The critical issue here is that "I broke the law to bring attention to climate change" isn't a legally recognized defense. It was the judge's job here to exclude it as an irrelevant attempt to influence the jury with emotion rather than a legal or factual argument. That's because the way the system is set up, the jury is supposed to consider only the narrow issue of whether the accused committed all the elements of the crime or not.

The law is set up the way it is; it doesn't care why someone did something in a case like this, only whether or not they did it. The judge's job is to follow the law. The judge had no choice but to exclude.

You might think that's wrong, and reasonable people can argue that point. But that's a question for the legislature. The judge doesn't have the freedom to make that call without exceeding their authority.


Law_Student t1_jaxy6bt wrote

That's like saying that X cigarette company has done more to reduce the chance of lung cancer than any other. You're kind of missing the fundamental issue that huge satellite constellations are bad for all ground-based astronomy. The best thing for astronomy would be not to have an enormous number of satellites in low orbit.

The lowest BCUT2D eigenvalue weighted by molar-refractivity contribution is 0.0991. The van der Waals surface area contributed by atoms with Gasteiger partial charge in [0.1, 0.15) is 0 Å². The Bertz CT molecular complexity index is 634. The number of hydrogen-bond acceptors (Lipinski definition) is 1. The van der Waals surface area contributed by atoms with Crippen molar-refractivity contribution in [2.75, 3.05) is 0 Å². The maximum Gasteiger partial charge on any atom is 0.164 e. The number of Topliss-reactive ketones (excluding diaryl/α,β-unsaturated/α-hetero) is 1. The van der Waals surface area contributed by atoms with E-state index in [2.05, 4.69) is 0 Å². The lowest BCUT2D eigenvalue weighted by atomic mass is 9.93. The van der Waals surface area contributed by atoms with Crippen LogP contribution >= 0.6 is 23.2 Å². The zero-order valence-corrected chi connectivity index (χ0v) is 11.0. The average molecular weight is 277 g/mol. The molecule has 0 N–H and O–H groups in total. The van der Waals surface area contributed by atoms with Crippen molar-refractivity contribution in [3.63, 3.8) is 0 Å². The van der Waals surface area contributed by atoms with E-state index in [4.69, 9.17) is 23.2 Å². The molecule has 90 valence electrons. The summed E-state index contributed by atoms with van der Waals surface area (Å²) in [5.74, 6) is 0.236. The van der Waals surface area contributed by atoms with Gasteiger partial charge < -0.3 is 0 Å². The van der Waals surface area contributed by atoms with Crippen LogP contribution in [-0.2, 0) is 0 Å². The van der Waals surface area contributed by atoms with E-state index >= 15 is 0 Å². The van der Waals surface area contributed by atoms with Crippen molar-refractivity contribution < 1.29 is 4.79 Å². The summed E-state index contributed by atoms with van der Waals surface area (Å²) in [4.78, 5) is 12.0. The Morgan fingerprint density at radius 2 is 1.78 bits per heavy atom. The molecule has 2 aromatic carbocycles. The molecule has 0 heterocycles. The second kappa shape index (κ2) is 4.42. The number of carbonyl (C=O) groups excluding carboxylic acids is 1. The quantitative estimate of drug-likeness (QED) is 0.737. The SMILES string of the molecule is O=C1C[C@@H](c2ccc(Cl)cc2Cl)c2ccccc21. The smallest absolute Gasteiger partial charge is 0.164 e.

Law_Student t1_j9243nw wrote

You might be misunderstanding just how limited the mes rea requirement is. All that's necessary is intent to engage in the criminal act, not the intent to knowingly commit a crime. That's what the jury instructions will say, too.

So unless she can argue that she somehow didn't mean to cut off the foot and it just happened by accident, mes rea is met here. Yes, it's a very low hurdle. People can commit crimes even if they don't believe what they're doing is a crime, and they can be punished for it.

And mens rea isn't even necessary in many situations where someone has a special duty of care for a specific person. Here, a medical professional may well have a sufficiently elevated duty of care for a patient that even a failure to act could give rise to criminal liability.


Law_Student t1_j1cfjh0 wrote

Space debris is generally moving at such absurd speeds relative to anything it hits that no type of solar panel would stand up to it. If you're worried about taking hits it would be better to just bring more solar panel area than you need so that you can live without some of it if necessary.